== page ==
It is important to note that if major or sustained fire threats exist, gloves designed primarily for fire resistance, such as those that are compliant with NFPA 1971, should be used. Likewise, for major arc flash hazards, PPE appropriate for arc flash resistance should be worn. Specific PPE such as arc-rated gloves (NFPA 70e, citing ASTM F2675) or rubber insulating gloves designed to meet ASTM D120 should be worn if such hazards are present.
Electrostatic discharge: EN 1149-5:2008 covers antistatic and electrostatic dissipative (or antistatic) behavior of PPE. Some chemical protective gloves used in hazmat response will cite this method, so it is good to know whether they will protect against the hazard that your organization faces. It is important to note that if major electrical hazards are present, PPE appropriate for flame resistance and/or arc flash resistance should be worn (refer to previous paragraph).
Hazmat response can involve a variety of applications, including some whose hazards are not realized until the responder enters the hot zone having PPE already donned. Therefore, it is crucial to prepare for the most critical potential hazards and to provide adequate hand protection for the task.
For more information about the DuPont hand protection portfolio and which glove solution meets your needs, visit safespec.dupont.com.
By Daniel Bowen
Technical Specialist, DuPont Personal Protection
End Use Marketing Manager, DuPont Personal Protection
Properly protecting your self-contained breathing apparatus (SCBA) equipment is critical during response scenarios. Not only are SCBAs essential equipment to get the job done safely, they are expensive, often costing between $5,000 and $7,000 each.
Many departments use a fully encapsulated Level A suit during some scenarios to protect the responder’s SCBA equipment. After all, encapsulating garments are designed to completely cover the wearer, including all respiratory equipment (except external air supply lines, if applicable). The suit is then discarded after the incident. This can get expensive quickly, especially when you consider that typically two or more suits are directly involved in a response.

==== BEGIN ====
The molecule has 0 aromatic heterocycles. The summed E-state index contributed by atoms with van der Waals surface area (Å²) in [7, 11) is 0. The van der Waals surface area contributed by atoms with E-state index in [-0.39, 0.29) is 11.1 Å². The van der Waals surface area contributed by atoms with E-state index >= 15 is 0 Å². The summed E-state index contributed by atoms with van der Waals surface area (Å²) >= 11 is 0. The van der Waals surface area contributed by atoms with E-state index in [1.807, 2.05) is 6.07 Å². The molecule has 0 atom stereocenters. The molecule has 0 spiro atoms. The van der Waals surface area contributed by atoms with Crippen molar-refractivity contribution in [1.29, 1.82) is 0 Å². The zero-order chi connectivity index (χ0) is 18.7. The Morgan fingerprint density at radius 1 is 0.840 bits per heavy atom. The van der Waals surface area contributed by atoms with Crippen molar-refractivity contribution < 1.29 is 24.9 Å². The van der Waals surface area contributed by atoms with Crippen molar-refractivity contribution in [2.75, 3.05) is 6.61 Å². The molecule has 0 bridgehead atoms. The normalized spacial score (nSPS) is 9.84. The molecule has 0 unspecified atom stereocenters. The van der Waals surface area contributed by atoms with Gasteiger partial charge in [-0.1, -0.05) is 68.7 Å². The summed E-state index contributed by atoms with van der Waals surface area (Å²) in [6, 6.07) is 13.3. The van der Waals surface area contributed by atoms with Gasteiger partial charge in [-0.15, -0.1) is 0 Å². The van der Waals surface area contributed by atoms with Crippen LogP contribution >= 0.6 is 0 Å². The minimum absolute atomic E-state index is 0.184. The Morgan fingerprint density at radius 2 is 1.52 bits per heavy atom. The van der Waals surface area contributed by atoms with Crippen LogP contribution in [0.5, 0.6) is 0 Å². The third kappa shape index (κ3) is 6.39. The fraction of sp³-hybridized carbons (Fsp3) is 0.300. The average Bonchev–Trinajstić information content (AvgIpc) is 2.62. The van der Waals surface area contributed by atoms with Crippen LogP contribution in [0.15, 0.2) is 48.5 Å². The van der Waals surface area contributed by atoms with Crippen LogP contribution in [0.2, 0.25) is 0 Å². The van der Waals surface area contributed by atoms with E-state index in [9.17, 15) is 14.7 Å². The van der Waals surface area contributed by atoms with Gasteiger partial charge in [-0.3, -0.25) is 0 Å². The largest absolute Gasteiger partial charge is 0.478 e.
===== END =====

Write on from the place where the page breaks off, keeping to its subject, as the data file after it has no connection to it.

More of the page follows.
If your main concern is ensuring the integrity of your SCBA equipment, you may be able to consider using a lower cost encapsulated Level B suit instead of a Level A suit. This could result in significant cost savings for your department while still maintaining the integrity of your SCBA equipment and protecting the individual. Of course, your selection of personal protective equipment (PPE), and decision of whether you need a Level A or Level B ensemble, should tie directly to your hazard assessment, the chemicals you may be encountering and the activity you are completing.
What is the difference between an encapsulated Level A and an encapsulated Level B suit? Per guidelines from the U.S. Environmental Protection Agency (EPA) and the Occupational Safety and Health Administration (OSHA), encapsulating garments that pass the inflation test described in ASTM F1052, Standard Test Method for Pressure Testing Vapor Protective Ensembles, are considered Level A. Encapsulating garments that are not designed to pass ASTM F1052 are considered Level B. In short, Level A encapsulated suits are vapor-tight, whereas Level B encapsulated suits are not.
Always conduct a hazard assessment to ensure you are using the proper PPE. Your hazard assessment will help determine whether a Level B encapsulated suit may be a viable option for your response scenario.
By Susan Lovasic (ret.)
Global Regulatory Affairs Manager, DuPont Personal Protection
In the United States, general industry employers have regulatory responsibility for selecting personal protective equipment (PPE) under Occupational Safety and Health Administration (OSHA) 29 CFR 1910.132. Employer assessment of workplace hazards drives the selection of appropriate PPE. Only respiratory protection is required to be approved by a government agency in the United States—specifically by the National Institute for Occupational Safety and Health (NIOSH); however, other types of PPE available for consideration and selection may be third-party certified.
A common question during the chemical protective clothing (CPC) selection process is, "Will a certified suit be the best match for my hazard?" The answer to this question is, "It depends on the specific standard and your specific hazard scenario." Each CPC standard has strengths and limitations to consider when determining whether a certified garment would match the protection level needed.